Born in 1977 in Tehran, Amirhossein studied philosophy and physics, but later changed his area to computer engineering. He started writing fiction in 2004 and his short story “For Marcia, the Dear Scoundrel” ” won Ghalam-e Zarrin-e Zamaneh short fiction prize in 2007. Amir’s first collection of stories, The Portrait of the Incomplete Man (Cheshmeh, 2009) won two national book prizes, “Golshiri” and “Gam-e Avval”. His latest work Stutter (Ofoq, 2013), a political novel that occurs in Iran, Afghanistan and Azerbaijan, addresses the issues of neocolonialism and Western intervention in the region.
Ofoq Publications: 2012
Finalist of Bushehr Literary Award
Nominee of VAV Literary Award
Stutter begins with the writer’s confession – that he has not written the story of “Janavar”. It has actually been written by Aidin. Searching for the actual writer, he discovers white papers among the notes ascribed to the real writer, whence he embarks on a journey in search of the identity and concerns of the real writer who had once been a doctor in Tehran but has just passed away, leaving a mysterious testimony behind…
The second chapter traces the life and death of Mehrdad Naseri, Aidin’s son, and his last words with Mani, now an American citizen. As the writer, incapable of digesting the events and their relationship to each other, tries to set free of the discovered notes, a new sign is decoded, calling him to a second journey to Afghanistan, Bagram. By consequence, the writer is invited to a literary conference in Kabul and all the conditions for this mysterious journey are surprisingly met. He travels to Afghanistan, but that is just the beginning of a whirlwind of events opening up to him one after the other…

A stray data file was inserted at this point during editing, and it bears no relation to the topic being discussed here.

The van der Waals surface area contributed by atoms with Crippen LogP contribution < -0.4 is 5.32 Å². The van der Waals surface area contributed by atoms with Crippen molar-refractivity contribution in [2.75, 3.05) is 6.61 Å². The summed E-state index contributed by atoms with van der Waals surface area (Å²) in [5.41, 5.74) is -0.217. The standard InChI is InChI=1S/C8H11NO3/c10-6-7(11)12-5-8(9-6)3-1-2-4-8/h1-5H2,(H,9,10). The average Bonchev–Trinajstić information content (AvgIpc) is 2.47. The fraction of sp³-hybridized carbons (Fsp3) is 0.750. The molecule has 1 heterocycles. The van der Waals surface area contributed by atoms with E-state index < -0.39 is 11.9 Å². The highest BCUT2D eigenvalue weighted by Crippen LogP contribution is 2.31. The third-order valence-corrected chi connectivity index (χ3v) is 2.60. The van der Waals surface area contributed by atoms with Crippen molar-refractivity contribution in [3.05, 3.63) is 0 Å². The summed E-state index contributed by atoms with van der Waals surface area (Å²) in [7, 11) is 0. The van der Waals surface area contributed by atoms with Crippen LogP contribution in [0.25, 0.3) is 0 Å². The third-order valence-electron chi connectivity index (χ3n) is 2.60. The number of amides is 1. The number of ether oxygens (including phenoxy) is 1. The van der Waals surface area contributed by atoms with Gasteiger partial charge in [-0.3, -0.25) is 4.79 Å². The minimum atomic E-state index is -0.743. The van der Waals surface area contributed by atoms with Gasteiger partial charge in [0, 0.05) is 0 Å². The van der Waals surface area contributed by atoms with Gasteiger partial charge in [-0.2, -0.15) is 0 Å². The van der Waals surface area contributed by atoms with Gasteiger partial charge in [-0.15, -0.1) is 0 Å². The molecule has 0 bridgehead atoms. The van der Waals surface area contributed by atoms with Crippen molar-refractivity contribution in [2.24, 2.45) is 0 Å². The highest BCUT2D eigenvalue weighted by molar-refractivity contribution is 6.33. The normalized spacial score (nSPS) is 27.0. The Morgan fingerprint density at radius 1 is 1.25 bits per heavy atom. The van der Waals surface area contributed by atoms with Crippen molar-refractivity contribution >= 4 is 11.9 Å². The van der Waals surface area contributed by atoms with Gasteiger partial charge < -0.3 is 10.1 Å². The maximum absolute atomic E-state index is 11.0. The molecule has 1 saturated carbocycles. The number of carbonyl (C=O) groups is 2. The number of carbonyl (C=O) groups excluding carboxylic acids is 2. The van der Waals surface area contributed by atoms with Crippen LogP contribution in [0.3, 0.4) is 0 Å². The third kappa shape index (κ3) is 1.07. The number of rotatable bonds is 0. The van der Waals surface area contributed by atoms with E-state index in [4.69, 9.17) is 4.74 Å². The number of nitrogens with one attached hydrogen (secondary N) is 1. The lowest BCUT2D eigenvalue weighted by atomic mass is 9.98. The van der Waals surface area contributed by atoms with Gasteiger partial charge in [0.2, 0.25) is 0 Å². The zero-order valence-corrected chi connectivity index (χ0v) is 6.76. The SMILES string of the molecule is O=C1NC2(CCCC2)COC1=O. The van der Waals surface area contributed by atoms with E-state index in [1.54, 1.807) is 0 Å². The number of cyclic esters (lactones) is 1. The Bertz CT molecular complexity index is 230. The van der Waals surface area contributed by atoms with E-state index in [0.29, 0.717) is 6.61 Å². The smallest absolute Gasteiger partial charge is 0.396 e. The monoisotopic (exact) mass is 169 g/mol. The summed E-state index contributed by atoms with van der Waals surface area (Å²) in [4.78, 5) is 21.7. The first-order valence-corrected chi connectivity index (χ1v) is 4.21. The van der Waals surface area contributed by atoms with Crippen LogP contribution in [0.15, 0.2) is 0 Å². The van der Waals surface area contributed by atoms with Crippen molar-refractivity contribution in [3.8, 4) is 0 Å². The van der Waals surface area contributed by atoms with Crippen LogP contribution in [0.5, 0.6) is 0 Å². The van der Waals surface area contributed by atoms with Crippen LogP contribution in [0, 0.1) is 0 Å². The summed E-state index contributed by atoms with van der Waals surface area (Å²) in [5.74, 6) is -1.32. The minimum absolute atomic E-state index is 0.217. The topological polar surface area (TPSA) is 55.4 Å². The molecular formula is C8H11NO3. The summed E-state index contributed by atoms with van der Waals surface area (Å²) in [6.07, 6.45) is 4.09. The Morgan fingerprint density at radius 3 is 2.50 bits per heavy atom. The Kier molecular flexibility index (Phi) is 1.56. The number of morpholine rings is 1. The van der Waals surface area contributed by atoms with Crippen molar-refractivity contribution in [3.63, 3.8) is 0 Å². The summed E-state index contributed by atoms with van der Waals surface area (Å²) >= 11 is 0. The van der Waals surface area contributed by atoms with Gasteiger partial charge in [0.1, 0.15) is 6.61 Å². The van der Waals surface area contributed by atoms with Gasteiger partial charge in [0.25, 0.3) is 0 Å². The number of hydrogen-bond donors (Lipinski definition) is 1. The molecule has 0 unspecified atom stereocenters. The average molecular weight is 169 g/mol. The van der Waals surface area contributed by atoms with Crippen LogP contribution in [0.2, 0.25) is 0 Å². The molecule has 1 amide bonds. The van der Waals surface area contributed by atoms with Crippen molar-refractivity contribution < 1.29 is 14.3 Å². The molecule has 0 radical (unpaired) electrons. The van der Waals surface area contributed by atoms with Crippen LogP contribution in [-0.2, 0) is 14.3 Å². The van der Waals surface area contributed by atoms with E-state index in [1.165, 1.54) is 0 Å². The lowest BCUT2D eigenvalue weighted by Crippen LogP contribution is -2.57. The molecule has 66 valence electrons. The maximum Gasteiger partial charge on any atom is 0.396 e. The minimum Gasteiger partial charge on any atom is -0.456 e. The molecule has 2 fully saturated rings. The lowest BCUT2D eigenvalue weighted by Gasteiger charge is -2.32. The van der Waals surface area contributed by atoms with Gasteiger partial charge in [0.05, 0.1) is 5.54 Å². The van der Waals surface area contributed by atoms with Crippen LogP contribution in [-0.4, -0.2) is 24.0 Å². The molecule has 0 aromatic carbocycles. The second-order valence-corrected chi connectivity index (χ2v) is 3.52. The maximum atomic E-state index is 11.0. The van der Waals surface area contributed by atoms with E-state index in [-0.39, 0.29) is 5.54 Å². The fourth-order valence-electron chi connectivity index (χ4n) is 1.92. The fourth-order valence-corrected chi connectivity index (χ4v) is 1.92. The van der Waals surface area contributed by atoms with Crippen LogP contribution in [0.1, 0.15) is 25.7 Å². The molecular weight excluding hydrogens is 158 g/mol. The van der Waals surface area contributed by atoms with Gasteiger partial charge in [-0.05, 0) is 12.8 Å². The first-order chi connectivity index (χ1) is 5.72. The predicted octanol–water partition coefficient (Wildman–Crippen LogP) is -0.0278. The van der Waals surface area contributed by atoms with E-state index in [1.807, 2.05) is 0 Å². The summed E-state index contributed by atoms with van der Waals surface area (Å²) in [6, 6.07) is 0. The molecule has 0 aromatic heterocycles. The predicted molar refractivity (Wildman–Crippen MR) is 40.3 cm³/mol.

Portrait of the Incomplete Man
Portrait of An Incomplete Man
Amirhossein Yazdanbod’s debut book, Portrait of An Incomplete Man, is composed of eight short stories that, like scattered pieces of a puzzle, come to portray the character of Mehrdad Naseri. The stories are technically independent and maintain the autonomous form of a short story, yet they contribute to the formation of an incomplete account of his life. As we move on, the stories depart from the present life of Mehrdad Naseri.
The first two stories, ‘One Minute over White Cold Spindle’ and ‘I’ll Return Tomorrow’, are set in neighbor flats downtown Tehran, where the narrator’s matrimonial life is in contrast to their pregnant neighbor’s life and desires.
“The Shouter” is a portrayal of poverty and “For Dear Mean Marcia” probes into the life of college and student demonstrations that reveal a different aspect of Mehrdad Naseri’s past life.
“Something Like Sonia,” set in time of Mehrdad’s graduation festival, revolves around the character of his professor, and “Ultra Light” is based on dialogues between two girls at a Café, making guesses about Mehrdad and his company who had occupied the table just before them.
“I’ll Return Tomorrow” pursues the story of the pregnant woman from her own point of view and her fear of Caesarian. The intertextual “Still Yousef” offers a double reading of the Tabari History and Mehrdad Naseri’s pamphlet left in an omnibus.
“Janavar” is the story of Mehrdad’s grandfather, inspector Morteza Gholi Naseri as he is involved in a case of murder during the 1940s.
Yazdanbod offers a cubic portrait of his main character, through pieces that never come fully together to form a complete portrait.